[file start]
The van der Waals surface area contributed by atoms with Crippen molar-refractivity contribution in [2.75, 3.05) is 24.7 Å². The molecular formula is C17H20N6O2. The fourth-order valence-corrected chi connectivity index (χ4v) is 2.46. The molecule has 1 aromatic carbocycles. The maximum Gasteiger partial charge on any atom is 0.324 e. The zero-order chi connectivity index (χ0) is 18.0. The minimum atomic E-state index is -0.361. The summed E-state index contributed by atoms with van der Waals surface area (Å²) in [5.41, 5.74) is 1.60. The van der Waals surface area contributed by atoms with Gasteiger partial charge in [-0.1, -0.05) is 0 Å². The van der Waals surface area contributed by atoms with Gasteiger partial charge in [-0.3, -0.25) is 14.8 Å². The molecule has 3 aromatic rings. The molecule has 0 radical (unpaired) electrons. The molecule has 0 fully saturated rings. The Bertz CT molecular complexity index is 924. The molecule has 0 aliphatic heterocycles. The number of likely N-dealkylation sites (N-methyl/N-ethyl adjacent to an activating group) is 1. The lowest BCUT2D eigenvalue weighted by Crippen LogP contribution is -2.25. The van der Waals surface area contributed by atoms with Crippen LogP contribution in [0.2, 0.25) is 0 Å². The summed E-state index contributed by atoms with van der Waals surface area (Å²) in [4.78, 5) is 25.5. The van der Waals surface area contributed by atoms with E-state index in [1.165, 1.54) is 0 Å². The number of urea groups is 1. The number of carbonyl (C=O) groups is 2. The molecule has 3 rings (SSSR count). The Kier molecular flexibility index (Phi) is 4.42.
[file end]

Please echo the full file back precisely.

The van der Waals surface area contributed by atoms with Crippen molar-refractivity contribution in [2.75, 3.05) is 24.7 Å². The molecular formula is C17H20N6O2. The fourth-order valence-corrected chi connectivity index (χ4v) is 2.46. The molecule has 1 aromatic carbocycles. The maximum Gasteiger partial charge on any atom is 0.324 e. The zero-order chi connectivity index (χ0) is 18.0. The minimum atomic E-state index is -0.361. The summed E-state index contributed by atoms with van der Waals surface area (Å²) in [5.41, 5.74) is 1.60. The van der Waals surface area contributed by atoms with Gasteiger partial charge in [-0.1, -0.05) is 0 Å². The van der Waals surface area contributed by atoms with Gasteiger partial charge in [-0.3, -0.25) is 14.8 Å². The molecule has 3 aromatic rings. The molecule has 0 radical (unpaired) electrons. The molecule has 0 fully saturated rings. The Bertz CT molecular complexity index is 924. The molecule has 0 aliphatic heterocycles. The number of likely N-dealkylation sites (N-methyl/N-ethyl adjacent to an activating group) is 1. The lowest BCUT2D eigenvalue weighted by Crippen LogP contribution is -2.25. The van der Waals surface area contributed by atoms with Crippen LogP contribution in [0.2, 0.25) is 0 Å². The summed E-state index contributed by atoms with van der Waals surface area (Å²) in [4.78, 5) is 25.5. The van der Waals surface area contributed by atoms with E-state index in [1.165, 1.54) is 0 Å². The number of urea groups is 1. The number of carbonyl (C=O) groups is 2. The molecule has 3 rings (SSSR count). The Kier molecular flexibility index (Phi) is 4.42.